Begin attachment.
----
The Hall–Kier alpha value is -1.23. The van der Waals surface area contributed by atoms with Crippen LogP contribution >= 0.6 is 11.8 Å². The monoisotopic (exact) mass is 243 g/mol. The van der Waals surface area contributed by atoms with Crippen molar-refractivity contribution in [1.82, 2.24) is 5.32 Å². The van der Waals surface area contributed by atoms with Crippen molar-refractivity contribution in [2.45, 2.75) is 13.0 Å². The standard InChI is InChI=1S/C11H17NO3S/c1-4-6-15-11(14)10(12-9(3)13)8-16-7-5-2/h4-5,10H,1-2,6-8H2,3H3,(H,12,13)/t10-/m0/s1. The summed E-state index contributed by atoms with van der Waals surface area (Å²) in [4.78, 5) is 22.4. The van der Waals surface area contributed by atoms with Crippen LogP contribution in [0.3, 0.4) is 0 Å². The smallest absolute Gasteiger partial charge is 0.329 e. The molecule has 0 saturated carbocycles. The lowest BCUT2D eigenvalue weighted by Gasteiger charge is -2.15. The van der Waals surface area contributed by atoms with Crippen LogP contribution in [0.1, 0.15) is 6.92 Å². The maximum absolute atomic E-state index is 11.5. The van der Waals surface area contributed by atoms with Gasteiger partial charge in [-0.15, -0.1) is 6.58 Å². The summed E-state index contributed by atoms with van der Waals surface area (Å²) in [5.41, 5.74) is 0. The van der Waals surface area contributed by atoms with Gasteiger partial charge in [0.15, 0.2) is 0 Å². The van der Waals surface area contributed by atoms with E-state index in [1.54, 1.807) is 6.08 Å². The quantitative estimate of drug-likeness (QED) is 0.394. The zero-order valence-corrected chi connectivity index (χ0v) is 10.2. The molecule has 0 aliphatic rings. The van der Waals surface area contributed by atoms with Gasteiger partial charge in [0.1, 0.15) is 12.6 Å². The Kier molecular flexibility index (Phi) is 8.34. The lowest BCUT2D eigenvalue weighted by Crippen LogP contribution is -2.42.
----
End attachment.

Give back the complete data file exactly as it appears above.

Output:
The Hall–Kier alpha value is -1.23. The van der Waals surface area contributed by atoms with Crippen LogP contribution >= 0.6 is 11.8 Å². The monoisotopic (exact) mass is 243 g/mol. The van der Waals surface area contributed by atoms with Crippen molar-refractivity contribution in [1.82, 2.24) is 5.32 Å². The van der Waals surface area contributed by atoms with Crippen molar-refractivity contribution in [2.45, 2.75) is 13.0 Å². The standard InChI is InChI=1S/C11H17NO3S/c1-4-6-15-11(14)10(12-9(3)13)8-16-7-5-2/h4-5,10H,1-2,6-8H2,3H3,(H,12,13)/t10-/m0/s1. The summed E-state index contributed by atoms with van der Waals surface area (Å²) in [4.78, 5) is 22.4. The van der Waals surface area contributed by atoms with Crippen LogP contribution in [0.3, 0.4) is 0 Å². The smallest absolute Gasteiger partial charge is 0.329 e. The molecule has 0 saturated carbocycles. The lowest BCUT2D eigenvalue weighted by Gasteiger charge is -2.15. The van der Waals surface area contributed by atoms with Crippen LogP contribution in [0.1, 0.15) is 6.92 Å². The maximum absolute atomic E-state index is 11.5. The van der Waals surface area contributed by atoms with Gasteiger partial charge in [-0.15, -0.1) is 6.58 Å². The summed E-state index contributed by atoms with van der Waals surface area (Å²) in [5.41, 5.74) is 0. The van der Waals surface area contributed by atoms with Gasteiger partial charge in [0.15, 0.2) is 0 Å². The van der Waals surface area contributed by atoms with E-state index in [1.54, 1.807) is 6.08 Å². The quantitative estimate of drug-likeness (QED) is 0.394. The zero-order valence-corrected chi connectivity index (χ0v) is 10.2. The molecule has 0 aliphatic rings. The van der Waals surface area contributed by atoms with Gasteiger partial charge in [0.1, 0.15) is 12.6 Å². The Kier molecular flexibility index (Phi) is 8.34. The lowest BCUT2D eigenvalue weighted by Crippen LogP contribution is -2.42.